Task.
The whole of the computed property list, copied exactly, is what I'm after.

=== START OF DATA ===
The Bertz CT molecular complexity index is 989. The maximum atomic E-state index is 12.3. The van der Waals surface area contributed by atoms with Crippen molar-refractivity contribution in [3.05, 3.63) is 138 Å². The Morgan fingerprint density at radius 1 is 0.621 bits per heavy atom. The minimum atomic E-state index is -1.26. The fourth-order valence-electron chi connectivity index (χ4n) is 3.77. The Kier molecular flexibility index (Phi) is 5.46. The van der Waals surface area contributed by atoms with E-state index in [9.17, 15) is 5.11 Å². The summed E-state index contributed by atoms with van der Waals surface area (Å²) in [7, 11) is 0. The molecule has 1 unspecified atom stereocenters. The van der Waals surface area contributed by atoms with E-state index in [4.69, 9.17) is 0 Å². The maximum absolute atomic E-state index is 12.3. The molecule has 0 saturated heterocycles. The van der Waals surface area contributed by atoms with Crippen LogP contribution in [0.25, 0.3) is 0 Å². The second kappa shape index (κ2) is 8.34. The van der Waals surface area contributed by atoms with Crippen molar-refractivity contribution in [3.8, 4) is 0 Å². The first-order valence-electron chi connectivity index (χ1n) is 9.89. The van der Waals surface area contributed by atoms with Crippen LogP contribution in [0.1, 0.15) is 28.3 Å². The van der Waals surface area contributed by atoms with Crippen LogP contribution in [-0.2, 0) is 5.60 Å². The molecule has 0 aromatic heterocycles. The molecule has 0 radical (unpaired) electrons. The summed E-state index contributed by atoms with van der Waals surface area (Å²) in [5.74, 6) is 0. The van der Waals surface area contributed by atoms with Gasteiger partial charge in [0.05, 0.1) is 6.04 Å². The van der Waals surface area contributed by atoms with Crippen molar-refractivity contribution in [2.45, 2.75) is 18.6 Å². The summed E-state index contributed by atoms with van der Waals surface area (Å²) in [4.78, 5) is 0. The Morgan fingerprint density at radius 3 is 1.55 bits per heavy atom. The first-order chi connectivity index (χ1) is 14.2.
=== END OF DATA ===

The Bertz CT molecular complexity index is 989. The maximum atomic E-state index is 12.3. The van der Waals surface area contributed by atoms with Crippen molar-refractivity contribution in [3.05, 3.63) is 138 Å². The Morgan fingerprint density at radius 1 is 0.621 bits per heavy atom. The minimum atomic E-state index is -1.26. The fourth-order valence-electron chi connectivity index (χ4n) is 3.77. The Kier molecular flexibility index (Phi) is 5.46. The van der Waals surface area contributed by atoms with E-state index in [9.17, 15) is 5.11 Å². The summed E-state index contributed by atoms with van der Waals surface area (Å²) in [7, 11) is 0. The molecule has 1 unspecified atom stereocenters. The van der Waals surface area contributed by atoms with E-state index in [4.69, 9.17) is 0 Å². The maximum absolute atomic E-state index is 12.3. The molecule has 0 saturated heterocycles. The van der Waals surface area contributed by atoms with Crippen LogP contribution in [0.25, 0.3) is 0 Å². The second kappa shape index (κ2) is 8.34. The van der Waals surface area contributed by atoms with Crippen molar-refractivity contribution in [3.8, 4) is 0 Å². The first-order valence-electron chi connectivity index (χ1n) is 9.89. The van der Waals surface area contributed by atoms with Crippen LogP contribution in [0.1, 0.15) is 28.3 Å². The van der Waals surface area contributed by atoms with Crippen LogP contribution in [-0.2, 0) is 5.60 Å². The molecule has 0 aromatic heterocycles. The molecule has 0 radical (unpaired) electrons. The summed E-state index contributed by atoms with van der Waals surface area (Å²) in [5.74, 6) is 0. The van der Waals surface area contributed by atoms with Gasteiger partial charge in [0.05, 0.1) is 6.04 Å². The van der Waals surface area contributed by atoms with Crippen molar-refractivity contribution in [2.45, 2.75) is 18.6 Å². The summed E-state index contributed by atoms with van der Waals surface area (Å²) in [4.78, 5) is 0. The Morgan fingerprint density at radius 3 is 1.55 bits per heavy atom. The first-order chi connectivity index (χ1) is 14.2.